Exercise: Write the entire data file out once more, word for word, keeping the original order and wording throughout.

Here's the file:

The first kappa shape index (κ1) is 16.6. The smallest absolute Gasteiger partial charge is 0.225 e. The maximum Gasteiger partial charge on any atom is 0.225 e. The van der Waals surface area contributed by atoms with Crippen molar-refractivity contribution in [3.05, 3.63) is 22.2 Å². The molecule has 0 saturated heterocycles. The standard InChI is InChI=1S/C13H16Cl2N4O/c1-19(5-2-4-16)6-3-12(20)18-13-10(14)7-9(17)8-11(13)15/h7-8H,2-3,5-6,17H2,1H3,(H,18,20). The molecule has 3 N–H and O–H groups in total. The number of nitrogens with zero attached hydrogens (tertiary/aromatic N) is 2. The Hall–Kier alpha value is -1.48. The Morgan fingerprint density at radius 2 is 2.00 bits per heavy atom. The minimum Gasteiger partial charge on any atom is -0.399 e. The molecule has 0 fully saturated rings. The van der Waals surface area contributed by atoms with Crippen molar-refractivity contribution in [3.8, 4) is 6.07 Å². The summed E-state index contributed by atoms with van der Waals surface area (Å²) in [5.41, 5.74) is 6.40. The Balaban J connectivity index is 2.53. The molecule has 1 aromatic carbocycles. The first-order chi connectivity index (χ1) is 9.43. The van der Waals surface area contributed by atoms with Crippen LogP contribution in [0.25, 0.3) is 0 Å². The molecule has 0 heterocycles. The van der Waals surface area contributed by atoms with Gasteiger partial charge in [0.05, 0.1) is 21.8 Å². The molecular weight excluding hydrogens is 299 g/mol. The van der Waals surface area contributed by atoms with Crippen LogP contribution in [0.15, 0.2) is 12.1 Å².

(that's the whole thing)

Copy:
The first kappa shape index (κ1) is 16.6. The smallest absolute Gasteiger partial charge is 0.225 e. The maximum Gasteiger partial charge on any atom is 0.225 e. The van der Waals surface area contributed by atoms with Crippen molar-refractivity contribution in [3.05, 3.63) is 22.2 Å². The molecule has 0 saturated heterocycles. The standard InChI is InChI=1S/C13H16Cl2N4O/c1-19(5-2-4-16)6-3-12(20)18-13-10(14)7-9(17)8-11(13)15/h7-8H,2-3,5-6,17H2,1H3,(H,18,20). The molecule has 3 N–H and O–H groups in total. The number of nitrogens with zero attached hydrogens (tertiary/aromatic N) is 2. The Hall–Kier alpha value is -1.48. The Morgan fingerprint density at radius 2 is 2.00 bits per heavy atom. The minimum Gasteiger partial charge on any atom is -0.399 e. The molecule has 0 fully saturated rings. The van der Waals surface area contributed by atoms with Crippen molar-refractivity contribution in [3.8, 4) is 6.07 Å². The summed E-state index contributed by atoms with van der Waals surface area (Å²) in [5.41, 5.74) is 6.40. The Balaban J connectivity index is 2.53. The molecule has 1 aromatic carbocycles. The first-order chi connectivity index (χ1) is 9.43. The van der Waals surface area contributed by atoms with Crippen LogP contribution in [0.25, 0.3) is 0 Å². The molecule has 0 heterocycles. The van der Waals surface area contributed by atoms with Gasteiger partial charge in [0.05, 0.1) is 21.8 Å². The molecular weight excluding hydrogens is 299 g/mol. The van der Waals surface area contributed by atoms with Crippen LogP contribution in [0.15, 0.2) is 12.1 Å².